|Sarah Lucy Cooper in London, England|
|Thomas More Chambers of Barristers on 2013-03-24|
I am a specialist family lawyer and in the next few months I shall be dealing with some of the most important issues affecting Latinos who are divorcing or separating here in London. I have lived in Colombia and speak fluent Spanish as a result of which I have had a lot of experience with Latino clients and their particular needs. I can only give general advice in these articles. If you have any detailed questions you will need to seek your own specific legal advice.
Let’s Start with the Basics: Bienvenidos a Londres, la capital de divorcio del mundo!
The starting point is that the courts of England and Wales are very open to applications made in relation to family law disputes by people not born in the UK. This is particularly so where the case involves a child who is living here.
Can I get divorced here?
If you are living here, it is likely that you can get divorced here, regardless of your nationality or where you got married. Article 3 of the EU Council Regulation 2201/2003 sets out when divorce proceedings can be brought in the UK.
You need to be aware that you may be able to get divorced in another country as well as England and so you will need to decide as soon as possible where the divorce will happen as the financial consequences may be very different between the countries. Within the EU it is the first person to issue divorce proceedings who will have the right to bring the divorce. It is therefore very important to take proper advice fast on the pros and cons of divorcing in England or overseas.
What happens if I am not legally married?
There is no status of a common law wife or husband in England – either you are married or not. The law on unmarried partners is very different to that for married people or gay people in a civil partnership. I will be dealing with this in detail in the next weeks.
Will separation affect my immigration status?
If you separate from your partner it may well affect your immigration status depending on how long you have been in the UK. There are some exceptions for cases of domestic violence and when there are children. If your immigration status is not yet finalised you need to take very expert immigration advice prior to taking any steps in the family dispute if at all possible.
How do I deal with child maintenance?
This is normally not dealt with by the courts when both parents are living in the UK. Instead an institution called the Child Support Agency deals with child maintenance whether or not you have been married. This will be replaced by the Child Maintenance Service which will perform a similar role. Further information is provided on the Child Maintenance Options website - www.cmoptions.org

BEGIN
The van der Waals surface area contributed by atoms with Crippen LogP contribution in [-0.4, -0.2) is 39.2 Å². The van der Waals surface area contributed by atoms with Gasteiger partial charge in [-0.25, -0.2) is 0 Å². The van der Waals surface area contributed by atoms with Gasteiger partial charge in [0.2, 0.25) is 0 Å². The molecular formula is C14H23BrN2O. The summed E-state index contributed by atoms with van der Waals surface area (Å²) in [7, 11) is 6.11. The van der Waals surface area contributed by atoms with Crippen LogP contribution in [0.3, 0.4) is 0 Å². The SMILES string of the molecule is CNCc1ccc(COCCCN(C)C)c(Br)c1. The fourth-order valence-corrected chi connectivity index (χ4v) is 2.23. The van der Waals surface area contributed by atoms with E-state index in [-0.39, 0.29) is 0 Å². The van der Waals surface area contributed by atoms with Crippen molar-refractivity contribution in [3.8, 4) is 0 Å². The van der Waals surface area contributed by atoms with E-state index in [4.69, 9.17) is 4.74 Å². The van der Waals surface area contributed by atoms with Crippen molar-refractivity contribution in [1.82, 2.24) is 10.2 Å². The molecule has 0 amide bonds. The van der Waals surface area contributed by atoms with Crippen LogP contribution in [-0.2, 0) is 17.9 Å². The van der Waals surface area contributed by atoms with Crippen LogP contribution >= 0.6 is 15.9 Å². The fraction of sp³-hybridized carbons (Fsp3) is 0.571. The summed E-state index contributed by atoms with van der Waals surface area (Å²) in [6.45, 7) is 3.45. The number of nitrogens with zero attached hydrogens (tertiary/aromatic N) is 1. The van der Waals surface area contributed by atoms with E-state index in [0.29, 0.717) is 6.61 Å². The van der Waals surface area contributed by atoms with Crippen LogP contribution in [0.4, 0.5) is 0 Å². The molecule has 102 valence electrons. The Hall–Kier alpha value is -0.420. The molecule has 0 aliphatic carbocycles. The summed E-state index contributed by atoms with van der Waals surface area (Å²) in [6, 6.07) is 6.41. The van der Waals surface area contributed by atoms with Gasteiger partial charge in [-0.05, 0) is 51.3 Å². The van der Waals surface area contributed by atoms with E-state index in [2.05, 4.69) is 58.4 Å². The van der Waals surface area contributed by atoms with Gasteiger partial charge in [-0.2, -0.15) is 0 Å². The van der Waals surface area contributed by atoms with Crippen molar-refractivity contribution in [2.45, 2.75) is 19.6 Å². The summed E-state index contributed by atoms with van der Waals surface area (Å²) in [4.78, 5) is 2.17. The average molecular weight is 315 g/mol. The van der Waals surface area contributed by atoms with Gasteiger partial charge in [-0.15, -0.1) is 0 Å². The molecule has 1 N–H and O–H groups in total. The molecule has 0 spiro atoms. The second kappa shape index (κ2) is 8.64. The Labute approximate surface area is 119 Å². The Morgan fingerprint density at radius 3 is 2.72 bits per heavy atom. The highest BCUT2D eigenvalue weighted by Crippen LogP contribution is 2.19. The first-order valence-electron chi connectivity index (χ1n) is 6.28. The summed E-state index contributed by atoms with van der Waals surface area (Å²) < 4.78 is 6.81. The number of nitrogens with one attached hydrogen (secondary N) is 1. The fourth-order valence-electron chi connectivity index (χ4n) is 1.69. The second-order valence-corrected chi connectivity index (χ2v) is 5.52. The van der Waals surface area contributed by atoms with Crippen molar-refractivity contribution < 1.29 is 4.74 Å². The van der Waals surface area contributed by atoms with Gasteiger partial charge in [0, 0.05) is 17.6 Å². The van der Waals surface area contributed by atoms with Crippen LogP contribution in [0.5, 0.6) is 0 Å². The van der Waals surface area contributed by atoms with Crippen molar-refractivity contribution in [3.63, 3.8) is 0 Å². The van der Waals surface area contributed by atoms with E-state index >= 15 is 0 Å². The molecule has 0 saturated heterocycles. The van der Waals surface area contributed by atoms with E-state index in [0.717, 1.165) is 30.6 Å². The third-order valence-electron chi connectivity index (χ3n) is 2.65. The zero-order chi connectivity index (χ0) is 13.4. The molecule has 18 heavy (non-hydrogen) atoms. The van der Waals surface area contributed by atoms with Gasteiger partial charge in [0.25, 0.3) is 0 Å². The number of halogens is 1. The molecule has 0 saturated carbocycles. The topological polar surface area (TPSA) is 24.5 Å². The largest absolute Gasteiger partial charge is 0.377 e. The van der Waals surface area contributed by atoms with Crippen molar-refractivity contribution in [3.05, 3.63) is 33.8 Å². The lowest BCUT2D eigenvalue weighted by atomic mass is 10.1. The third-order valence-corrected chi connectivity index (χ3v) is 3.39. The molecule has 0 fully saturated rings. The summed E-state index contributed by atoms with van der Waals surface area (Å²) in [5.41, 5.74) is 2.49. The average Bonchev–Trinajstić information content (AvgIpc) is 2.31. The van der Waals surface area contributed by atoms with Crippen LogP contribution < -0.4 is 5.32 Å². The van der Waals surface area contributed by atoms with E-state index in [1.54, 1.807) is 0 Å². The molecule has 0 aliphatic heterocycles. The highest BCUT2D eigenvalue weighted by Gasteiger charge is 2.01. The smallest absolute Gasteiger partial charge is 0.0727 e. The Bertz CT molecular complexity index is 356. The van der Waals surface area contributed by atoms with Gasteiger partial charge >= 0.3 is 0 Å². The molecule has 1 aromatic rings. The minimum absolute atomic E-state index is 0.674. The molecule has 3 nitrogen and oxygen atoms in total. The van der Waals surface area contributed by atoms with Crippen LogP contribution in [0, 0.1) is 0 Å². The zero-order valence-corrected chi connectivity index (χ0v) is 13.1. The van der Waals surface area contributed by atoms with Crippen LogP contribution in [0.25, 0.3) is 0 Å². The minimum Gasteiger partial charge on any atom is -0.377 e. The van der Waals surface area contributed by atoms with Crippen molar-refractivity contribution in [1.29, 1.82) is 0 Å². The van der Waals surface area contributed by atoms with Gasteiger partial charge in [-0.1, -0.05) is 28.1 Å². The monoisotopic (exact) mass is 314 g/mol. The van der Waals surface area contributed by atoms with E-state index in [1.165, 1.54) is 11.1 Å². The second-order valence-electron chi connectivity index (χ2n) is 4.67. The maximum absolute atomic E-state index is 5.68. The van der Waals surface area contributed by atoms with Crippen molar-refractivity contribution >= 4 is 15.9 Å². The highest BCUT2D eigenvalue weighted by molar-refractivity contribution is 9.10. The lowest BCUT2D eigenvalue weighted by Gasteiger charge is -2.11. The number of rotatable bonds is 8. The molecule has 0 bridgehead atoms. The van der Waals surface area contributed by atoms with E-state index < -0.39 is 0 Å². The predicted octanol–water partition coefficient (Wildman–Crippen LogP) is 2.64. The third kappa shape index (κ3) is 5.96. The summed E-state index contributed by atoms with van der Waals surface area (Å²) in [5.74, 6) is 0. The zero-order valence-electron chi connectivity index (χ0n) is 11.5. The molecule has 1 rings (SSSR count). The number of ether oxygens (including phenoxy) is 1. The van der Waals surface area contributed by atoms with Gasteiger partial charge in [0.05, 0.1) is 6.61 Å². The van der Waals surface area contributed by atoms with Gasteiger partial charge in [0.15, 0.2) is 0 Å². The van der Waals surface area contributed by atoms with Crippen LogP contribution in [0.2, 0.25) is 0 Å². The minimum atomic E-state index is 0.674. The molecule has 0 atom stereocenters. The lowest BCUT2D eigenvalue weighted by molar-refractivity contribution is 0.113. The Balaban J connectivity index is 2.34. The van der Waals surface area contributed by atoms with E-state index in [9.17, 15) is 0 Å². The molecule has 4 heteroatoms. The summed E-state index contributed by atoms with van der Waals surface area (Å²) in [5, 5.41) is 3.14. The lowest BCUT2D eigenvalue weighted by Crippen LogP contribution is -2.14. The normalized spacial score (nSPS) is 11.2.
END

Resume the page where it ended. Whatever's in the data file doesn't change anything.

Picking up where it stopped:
Who can advise me?
In England and Wales there are two types of lawyers – barristers and solicitors. Barristers have historically dealt with more of the court based work and are specialist advocates. The rules have changed so you are now able directly to seek advice from either type of lawyer in relation to family law – look for barristers who advertise themselves as doing Direct Access work.
Unfortunately Legal Aid has been cut for family cases save in cases of domestic violence. You will therefore either have to pay for advice in most cases or you have the option of representing yourself in court. If you think you may be entitled to legal aid have a look at the Resolution website which lists specialist family solicitors offering legal aid – www.resolution.org.uk.
There are also various charities which may be able to assist you including Women’s Aid, Casa Latina and the Citizen’s Advice Bureau.
What are my options for resolving a family dispute?
As well as going to court to resolve your family dispute “litigation”, there are other options available.
Mediation is a process where you and your partner sit down with a qualified mediator to see whether you can come to an agreement about issues without needing to involve a court. This can often save a lot of money and time and I think is particularly good for disputes about children. Again Resolution has a list of mediators and there are many organisations offering free mediation services.
Another option is that of collaborative law where both you and your partner instruct lawyers but deal with disputes in a less confrontational way which involves everyone meeting up together. Further information about these options is available on the Resolution website – www.resolution.org.uk
Over the coming weeks I am going to deal with the following in more detail –
How do English Courts deal with division of money on divorce?
I am not married. What are my rights?
Can I take my child back home?
Can I enforce my order in my divorce case between countries?
Can I ask for more money in England after getting divorced abroad?
I got married abroad – does this affect the financial division?
If there any other issues you would like me to deal with, please feel free to email me at contact@LatinosinLondon.com Please remember that nothing in these articles is intended to replace specific legal advice.
Sarah Lucy Cooper
Family Barrister and Mediator
Thomas More Chambers www.thomasmore.co.uk
About the writer
I am a specialist family lawyer and in the next few months I shall be dealing with some of the most important issues affecting Latinos who are divorcing or separating here in London. I have lived in Colombia and speak fluent Spanish as a result of which I have had a lot of experience with Latino clients and their particular needs.